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Don't provoke your children to anger

  • John MacArthur
  • Published Oct 23, 2000
Don't provoke your children to anger
You know that children can provoke parents to anger, but how do parents provoke their children? Saint Paul cautions parents to be on guard against stirring their children's anger - either deliberately or through careless but unnecessary provocation (Eph. 6:4).

Remember that your children are commanded by God to honor you. Therefore, when parents provoke their children to wrath, they are causing them to sin against the Fifth Commandment.

Check your behavior as a parent. Are there areas you need to correct in your parenting style?

How parents make their children angry:

Overprotection. When you smother your children, never trusting them to do anything on their own, you can make them feel stifled and crushed. Parents certainly need to protect their children, especially in an environment with so many dangers, but rules and restrictions without privileges become a suffocating prison and lead to rebellion.

Overindulgence. Excessively permissive parents who indulge or coddle their misbehaving children are actually displaying unloving behavior toward them. Studies prove that children given too much freedom begin to feel insecure and unloved. Our society has fostered increasingly permissive attitudes toward children for many years. We are reaping the harvest of a whole generation of angry young people.

Favoritism. When parents single out one child over another with rewards or praise, they are destroying both children. Comparing one child to another makes one feel inferior and will provoke him/her to wrath in the process.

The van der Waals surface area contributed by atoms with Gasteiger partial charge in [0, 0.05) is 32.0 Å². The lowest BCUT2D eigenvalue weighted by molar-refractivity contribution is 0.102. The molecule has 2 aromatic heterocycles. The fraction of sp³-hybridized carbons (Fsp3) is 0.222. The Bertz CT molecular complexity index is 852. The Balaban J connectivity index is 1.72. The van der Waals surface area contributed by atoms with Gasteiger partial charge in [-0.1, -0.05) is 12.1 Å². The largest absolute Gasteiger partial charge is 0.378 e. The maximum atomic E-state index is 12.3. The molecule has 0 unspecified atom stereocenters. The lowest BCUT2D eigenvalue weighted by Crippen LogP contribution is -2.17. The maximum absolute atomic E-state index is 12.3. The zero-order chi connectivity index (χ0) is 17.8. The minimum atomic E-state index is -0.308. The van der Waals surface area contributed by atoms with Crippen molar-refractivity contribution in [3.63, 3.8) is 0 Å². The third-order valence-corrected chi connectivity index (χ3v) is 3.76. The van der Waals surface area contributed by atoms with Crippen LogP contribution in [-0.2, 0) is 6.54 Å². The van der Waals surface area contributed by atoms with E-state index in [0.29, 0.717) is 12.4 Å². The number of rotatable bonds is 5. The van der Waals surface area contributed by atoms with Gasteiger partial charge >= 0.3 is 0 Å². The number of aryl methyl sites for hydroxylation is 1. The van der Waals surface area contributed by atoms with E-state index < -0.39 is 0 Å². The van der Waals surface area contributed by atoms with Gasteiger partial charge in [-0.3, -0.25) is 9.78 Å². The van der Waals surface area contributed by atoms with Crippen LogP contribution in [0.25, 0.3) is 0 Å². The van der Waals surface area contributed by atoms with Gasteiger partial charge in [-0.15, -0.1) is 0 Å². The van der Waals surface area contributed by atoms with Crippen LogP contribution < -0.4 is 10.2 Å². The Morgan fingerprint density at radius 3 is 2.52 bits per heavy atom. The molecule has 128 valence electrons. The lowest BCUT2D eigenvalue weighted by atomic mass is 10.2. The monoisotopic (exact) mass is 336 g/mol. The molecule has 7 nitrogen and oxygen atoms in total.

Unrealistic goals. It's the responsibility of parents to encourage and prompt their children to higher levels of achievement. But when it is constant, and the goals are unrealistic or unrealizable, you will rob your child of any sense of fulfillment. This applies to sports, academics, and personal looks and behaviors.

Discouragement. When you constantly criticize your children, never praise their accomplishments, and never allow them to enjoy their own successes, they will soon give up trying to earn approval. By always noticing their faults they will soon cease trying to do things right.

Neglect. Failure to show them affection, or take interest in their activities and opinions, pushes children to anger.

Condescension. If you put children down or laugh at them when they say naive or immature things, if you constantly talk down to them, or stifle them every time they want to try something you think is too grown up for them, you will never encourage them to grow, and you will confirm them in their immaturity. Give them your encouragement, support, and confidence.

Withdrawing love. Don't employ affection as a tool of reward and punishment. If you deny them love, they will respond in unloving ways.

Excessive discipline. Some parents seem to have the opinion that if discipline is good for a child, and abundance of discipline must be really good for them. Such behavior is really nothing but brutality and breaks the spirit. Harmful words, physical superiority, or needless rules spark anger.

From Successful Christian Parenting by John MacArthur, copyright (c) 1998. Used by permission of Word Publishing, Nashville, Tenn., 1-800-933-9673. All rights reserved.

John MacArthur is pastor teacher of Grace Community Church, Sun Valley, Calif. He is a Bible expositor and conference speaker and serves as president of The Master's College and Seminary. Heard daily on the national radio program, Grace to You, John is the author of such books as The MacArthur Study Bible, The Gospel According to Jesus, and Faith Works.